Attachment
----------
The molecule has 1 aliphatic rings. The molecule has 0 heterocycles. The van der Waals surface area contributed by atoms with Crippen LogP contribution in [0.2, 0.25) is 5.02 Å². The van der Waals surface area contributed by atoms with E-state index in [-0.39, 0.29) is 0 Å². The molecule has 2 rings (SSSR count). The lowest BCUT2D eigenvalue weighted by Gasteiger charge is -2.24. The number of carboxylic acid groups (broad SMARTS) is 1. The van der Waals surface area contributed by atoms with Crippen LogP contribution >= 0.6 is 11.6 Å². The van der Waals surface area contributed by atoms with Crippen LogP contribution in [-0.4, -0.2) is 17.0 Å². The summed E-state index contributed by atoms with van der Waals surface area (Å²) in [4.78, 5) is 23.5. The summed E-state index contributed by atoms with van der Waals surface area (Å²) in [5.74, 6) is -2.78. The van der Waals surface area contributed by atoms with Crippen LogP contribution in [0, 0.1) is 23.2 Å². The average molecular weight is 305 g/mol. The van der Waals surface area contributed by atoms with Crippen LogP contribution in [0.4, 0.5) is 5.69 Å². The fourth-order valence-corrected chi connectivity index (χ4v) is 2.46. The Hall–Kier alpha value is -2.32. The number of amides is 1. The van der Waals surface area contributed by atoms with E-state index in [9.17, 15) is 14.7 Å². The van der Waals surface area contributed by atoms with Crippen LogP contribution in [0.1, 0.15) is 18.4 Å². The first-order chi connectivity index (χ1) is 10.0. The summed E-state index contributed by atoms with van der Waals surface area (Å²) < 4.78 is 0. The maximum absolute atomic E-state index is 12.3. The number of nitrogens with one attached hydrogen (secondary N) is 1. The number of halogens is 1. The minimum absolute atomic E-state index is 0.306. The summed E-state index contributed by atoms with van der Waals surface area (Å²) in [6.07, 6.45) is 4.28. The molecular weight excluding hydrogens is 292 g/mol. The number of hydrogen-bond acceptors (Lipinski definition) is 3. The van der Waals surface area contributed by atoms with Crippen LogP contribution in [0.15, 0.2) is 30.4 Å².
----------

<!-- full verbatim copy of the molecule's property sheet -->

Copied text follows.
The molecule has 1 aliphatic rings. The molecule has 0 heterocycles. The van der Waals surface area contributed by atoms with Crippen LogP contribution in [0.2, 0.25) is 5.02 Å². The van der Waals surface area contributed by atoms with E-state index in [-0.39, 0.29) is 0 Å². The molecule has 2 rings (SSSR count). The lowest BCUT2D eigenvalue weighted by Gasteiger charge is -2.24. The number of carboxylic acid groups (broad SMARTS) is 1. The van der Waals surface area contributed by atoms with Crippen LogP contribution >= 0.6 is 11.6 Å². The van der Waals surface area contributed by atoms with Crippen LogP contribution in [-0.4, -0.2) is 17.0 Å². The summed E-state index contributed by atoms with van der Waals surface area (Å²) in [4.78, 5) is 23.5. The summed E-state index contributed by atoms with van der Waals surface area (Å²) in [5.74, 6) is -2.78. The van der Waals surface area contributed by atoms with Crippen LogP contribution in [0, 0.1) is 23.2 Å². The average molecular weight is 305 g/mol. The van der Waals surface area contributed by atoms with Crippen LogP contribution in [0.4, 0.5) is 5.69 Å². The fourth-order valence-corrected chi connectivity index (χ4v) is 2.46. The Hall–Kier alpha value is -2.32. The number of amides is 1. The van der Waals surface area contributed by atoms with E-state index in [9.17, 15) is 14.7 Å². The van der Waals surface area contributed by atoms with Crippen LogP contribution in [0.1, 0.15) is 18.4 Å². The first-order chi connectivity index (χ1) is 10.0. The summed E-state index contributed by atoms with van der Waals surface area (Å²) < 4.78 is 0. The maximum absolute atomic E-state index is 12.3. The number of nitrogens with one attached hydrogen (secondary N) is 1. The number of halogens is 1. The minimum absolute atomic E-state index is 0.306. The summed E-state index contributed by atoms with van der Waals surface area (Å²) in [6.07, 6.45) is 4.28. The molecular weight excluding hydrogens is 292 g/mol. The number of hydrogen-bond acceptors (Lipinski definition) is 3. The van der Waals surface area contributed by atoms with Crippen LogP contribution in [0.15, 0.2) is 30.4 Å².